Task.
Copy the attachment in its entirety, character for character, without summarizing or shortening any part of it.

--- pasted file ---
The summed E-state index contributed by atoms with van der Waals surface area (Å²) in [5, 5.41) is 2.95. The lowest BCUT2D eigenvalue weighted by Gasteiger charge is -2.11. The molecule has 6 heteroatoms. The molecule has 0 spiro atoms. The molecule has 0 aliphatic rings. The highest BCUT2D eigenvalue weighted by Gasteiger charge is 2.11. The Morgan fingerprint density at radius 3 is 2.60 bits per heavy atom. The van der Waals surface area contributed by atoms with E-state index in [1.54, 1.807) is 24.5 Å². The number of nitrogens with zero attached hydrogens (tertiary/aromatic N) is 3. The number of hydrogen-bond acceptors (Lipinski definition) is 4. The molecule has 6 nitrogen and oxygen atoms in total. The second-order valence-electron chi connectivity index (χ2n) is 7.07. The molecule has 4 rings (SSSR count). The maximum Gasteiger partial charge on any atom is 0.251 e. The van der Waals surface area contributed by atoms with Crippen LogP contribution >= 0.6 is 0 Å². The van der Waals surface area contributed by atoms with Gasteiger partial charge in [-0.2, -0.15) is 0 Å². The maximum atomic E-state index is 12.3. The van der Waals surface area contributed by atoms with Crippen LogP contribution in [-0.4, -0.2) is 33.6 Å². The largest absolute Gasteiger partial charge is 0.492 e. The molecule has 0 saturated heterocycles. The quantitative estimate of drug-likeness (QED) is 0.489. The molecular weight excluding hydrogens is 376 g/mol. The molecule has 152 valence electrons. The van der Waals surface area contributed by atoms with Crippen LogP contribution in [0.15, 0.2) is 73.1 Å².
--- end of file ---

The summed E-state index contributed by atoms with van der Waals surface area (Å²) in [5, 5.41) is 2.95. The lowest BCUT2D eigenvalue weighted by Gasteiger charge is -2.11. The molecule has 6 heteroatoms. The molecule has 0 spiro atoms. The molecule has 0 aliphatic rings. The highest BCUT2D eigenvalue weighted by Gasteiger charge is 2.11. The Morgan fingerprint density at radius 3 is 2.60 bits per heavy atom. The van der Waals surface area contributed by atoms with E-state index in [1.54, 1.807) is 24.5 Å². The number of nitrogens with zero attached hydrogens (tertiary/aromatic N) is 3. The number of hydrogen-bond acceptors (Lipinski definition) is 4. The molecule has 6 nitrogen and oxygen atoms in total. The second-order valence-electron chi connectivity index (χ2n) is 7.07. The molecule has 4 rings (SSSR count). The maximum Gasteiger partial charge on any atom is 0.251 e. The van der Waals surface area contributed by atoms with Crippen LogP contribution >= 0.6 is 0 Å². The van der Waals surface area contributed by atoms with Gasteiger partial charge in [-0.2, -0.15) is 0 Å². The maximum atomic E-state index is 12.3. The van der Waals surface area contributed by atoms with Crippen LogP contribution in [-0.4, -0.2) is 33.6 Å². The largest absolute Gasteiger partial charge is 0.492 e. The molecule has 0 saturated heterocycles. The quantitative estimate of drug-likeness (QED) is 0.489. The molecular weight excluding hydrogens is 376 g/mol. The molecule has 152 valence electrons. The van der Waals surface area contributed by atoms with Crippen LogP contribution in [0.15, 0.2) is 73.1 Å².